Tying the AV systems together is a Crestron control system and a Crestron Fusion system. This forms part of the technology ecosystem that JLL has deployed in the Hong Kong space and will continue to develop moving forwards. Stewart-Blacker says: “We bought into the Crestron ecosystem because it is easy to look at a lot of the data from AV systems in silos, but we wanted to look at data from the entire installation and Crestron brings that to the table. It gives us an option, not just in Hong Kong, to start looking across our complete portfolio of real estate.”
He continues: “We wanted to remotely access meeting rooms and for our support engineers to solve issues from anywhere across the world. We wanted to have a room booking system that was adaptive and could help us intelligently use our spaces.”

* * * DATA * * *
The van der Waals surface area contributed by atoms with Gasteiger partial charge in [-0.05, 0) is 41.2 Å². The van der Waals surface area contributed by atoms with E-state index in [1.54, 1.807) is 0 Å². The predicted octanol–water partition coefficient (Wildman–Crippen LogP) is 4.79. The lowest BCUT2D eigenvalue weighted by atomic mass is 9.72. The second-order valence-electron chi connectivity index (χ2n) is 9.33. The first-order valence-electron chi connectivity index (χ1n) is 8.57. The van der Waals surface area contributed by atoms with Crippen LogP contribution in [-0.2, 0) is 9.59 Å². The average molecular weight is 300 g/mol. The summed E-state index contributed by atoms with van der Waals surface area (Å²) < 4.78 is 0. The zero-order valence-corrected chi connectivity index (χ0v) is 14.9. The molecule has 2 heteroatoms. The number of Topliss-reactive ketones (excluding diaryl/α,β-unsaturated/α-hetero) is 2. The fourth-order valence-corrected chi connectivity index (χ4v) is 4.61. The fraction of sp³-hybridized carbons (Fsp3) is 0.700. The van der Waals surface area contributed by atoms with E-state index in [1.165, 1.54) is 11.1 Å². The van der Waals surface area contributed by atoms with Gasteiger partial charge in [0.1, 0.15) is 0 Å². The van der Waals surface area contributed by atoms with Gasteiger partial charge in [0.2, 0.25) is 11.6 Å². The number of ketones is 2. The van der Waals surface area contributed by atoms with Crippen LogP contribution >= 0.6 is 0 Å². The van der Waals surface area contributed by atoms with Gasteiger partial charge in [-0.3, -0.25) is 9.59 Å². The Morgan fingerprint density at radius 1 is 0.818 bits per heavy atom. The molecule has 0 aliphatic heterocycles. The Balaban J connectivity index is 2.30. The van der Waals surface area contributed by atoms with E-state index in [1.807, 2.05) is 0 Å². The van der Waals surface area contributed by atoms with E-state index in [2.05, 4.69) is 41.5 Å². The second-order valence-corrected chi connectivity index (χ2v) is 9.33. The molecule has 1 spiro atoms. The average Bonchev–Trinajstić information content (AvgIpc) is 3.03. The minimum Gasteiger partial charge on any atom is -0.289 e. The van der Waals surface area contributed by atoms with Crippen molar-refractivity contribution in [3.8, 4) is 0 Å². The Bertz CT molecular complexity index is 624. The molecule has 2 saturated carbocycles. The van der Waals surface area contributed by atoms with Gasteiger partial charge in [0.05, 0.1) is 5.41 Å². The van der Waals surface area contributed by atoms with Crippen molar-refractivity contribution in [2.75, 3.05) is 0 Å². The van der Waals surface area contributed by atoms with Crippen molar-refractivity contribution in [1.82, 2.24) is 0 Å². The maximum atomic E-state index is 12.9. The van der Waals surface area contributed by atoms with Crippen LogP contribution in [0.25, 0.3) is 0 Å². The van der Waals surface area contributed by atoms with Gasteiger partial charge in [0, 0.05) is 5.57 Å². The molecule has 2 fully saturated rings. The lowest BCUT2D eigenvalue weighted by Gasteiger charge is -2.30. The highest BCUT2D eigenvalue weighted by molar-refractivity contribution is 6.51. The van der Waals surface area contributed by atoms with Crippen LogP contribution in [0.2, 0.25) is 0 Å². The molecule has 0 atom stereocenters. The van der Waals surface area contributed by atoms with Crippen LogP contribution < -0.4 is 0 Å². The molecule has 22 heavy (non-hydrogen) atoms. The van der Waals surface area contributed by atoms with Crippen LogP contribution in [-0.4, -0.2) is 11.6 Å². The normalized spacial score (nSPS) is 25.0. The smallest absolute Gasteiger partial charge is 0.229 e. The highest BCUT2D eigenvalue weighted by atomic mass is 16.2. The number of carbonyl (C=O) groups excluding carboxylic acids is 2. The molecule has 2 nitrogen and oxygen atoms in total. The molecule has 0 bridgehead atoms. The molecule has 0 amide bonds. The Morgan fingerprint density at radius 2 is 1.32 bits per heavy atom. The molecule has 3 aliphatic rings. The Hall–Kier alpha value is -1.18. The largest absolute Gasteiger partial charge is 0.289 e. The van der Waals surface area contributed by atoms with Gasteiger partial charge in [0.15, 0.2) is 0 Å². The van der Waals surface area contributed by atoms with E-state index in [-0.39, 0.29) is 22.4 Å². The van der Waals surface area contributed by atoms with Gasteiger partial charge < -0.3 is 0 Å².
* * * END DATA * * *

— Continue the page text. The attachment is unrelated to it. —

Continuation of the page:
Krick Lau, executive director of Principle One, talks about the driving force behind the conception and deployment of every AV system: “AV is a tool to enable the operation of the rooms. In combination with the sensors and the IT systems the main aim is to make the lives of the users as easy as possible and enhance their experience.”
“The journey of the user and the user experience comes first. The meeting spaces are not small, so expecting a user to set everything up themselves or calling up the IT department would mean wasted time. So, all the meeting spaces have been automated and are self-driven.” JLL
However, delivering the desired user experience was not always easy. Stewart-Blacker says: “We have a clear desk policy, even for our large meeting spaces such as the boardroom and the JLL NXT Space. You can spend a fortune on such spaces and still end up with wires scattered across the table. We worked together with Principle One to find a way to avoid this.”